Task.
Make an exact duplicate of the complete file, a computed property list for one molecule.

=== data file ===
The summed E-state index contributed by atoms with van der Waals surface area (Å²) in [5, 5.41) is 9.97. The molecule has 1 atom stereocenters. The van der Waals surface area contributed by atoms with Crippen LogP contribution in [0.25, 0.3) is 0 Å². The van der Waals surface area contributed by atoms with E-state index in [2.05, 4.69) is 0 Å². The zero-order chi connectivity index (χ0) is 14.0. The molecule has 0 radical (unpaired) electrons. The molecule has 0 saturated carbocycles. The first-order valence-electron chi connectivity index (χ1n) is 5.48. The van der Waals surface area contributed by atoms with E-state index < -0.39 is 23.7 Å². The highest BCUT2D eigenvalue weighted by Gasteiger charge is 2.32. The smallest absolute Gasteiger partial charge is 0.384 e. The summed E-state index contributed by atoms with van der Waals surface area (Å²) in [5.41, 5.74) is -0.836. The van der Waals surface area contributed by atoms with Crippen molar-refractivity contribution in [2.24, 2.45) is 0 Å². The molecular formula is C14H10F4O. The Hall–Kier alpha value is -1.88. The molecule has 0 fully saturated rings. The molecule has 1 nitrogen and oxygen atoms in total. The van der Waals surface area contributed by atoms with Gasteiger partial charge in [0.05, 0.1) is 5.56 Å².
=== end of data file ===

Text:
The summed E-state index contributed by atoms with van der Waals surface area (Å²) in [5, 5.41) is 9.97. The molecule has 1 atom stereocenters. The van der Waals surface area contributed by atoms with Crippen LogP contribution in [0.25, 0.3) is 0 Å². The van der Waals surface area contributed by atoms with E-state index in [2.05, 4.69) is 0 Å². The zero-order chi connectivity index (χ0) is 14.0. The molecule has 0 radical (unpaired) electrons. The molecule has 0 saturated carbocycles. The first-order valence-electron chi connectivity index (χ1n) is 5.48. The van der Waals surface area contributed by atoms with E-state index < -0.39 is 23.7 Å². The highest BCUT2D eigenvalue weighted by Gasteiger charge is 2.32. The smallest absolute Gasteiger partial charge is 0.384 e. The summed E-state index contributed by atoms with van der Waals surface area (Å²) in [5.41, 5.74) is -0.836. The van der Waals surface area contributed by atoms with Crippen molar-refractivity contribution in [2.24, 2.45) is 0 Å². The molecular formula is C14H10F4O. The Hall–Kier alpha value is -1.88. The molecule has 0 fully saturated rings. The molecule has 1 nitrogen and oxygen atoms in total. The van der Waals surface area contributed by atoms with Gasteiger partial charge in [0.05, 0.1) is 5.56 Å².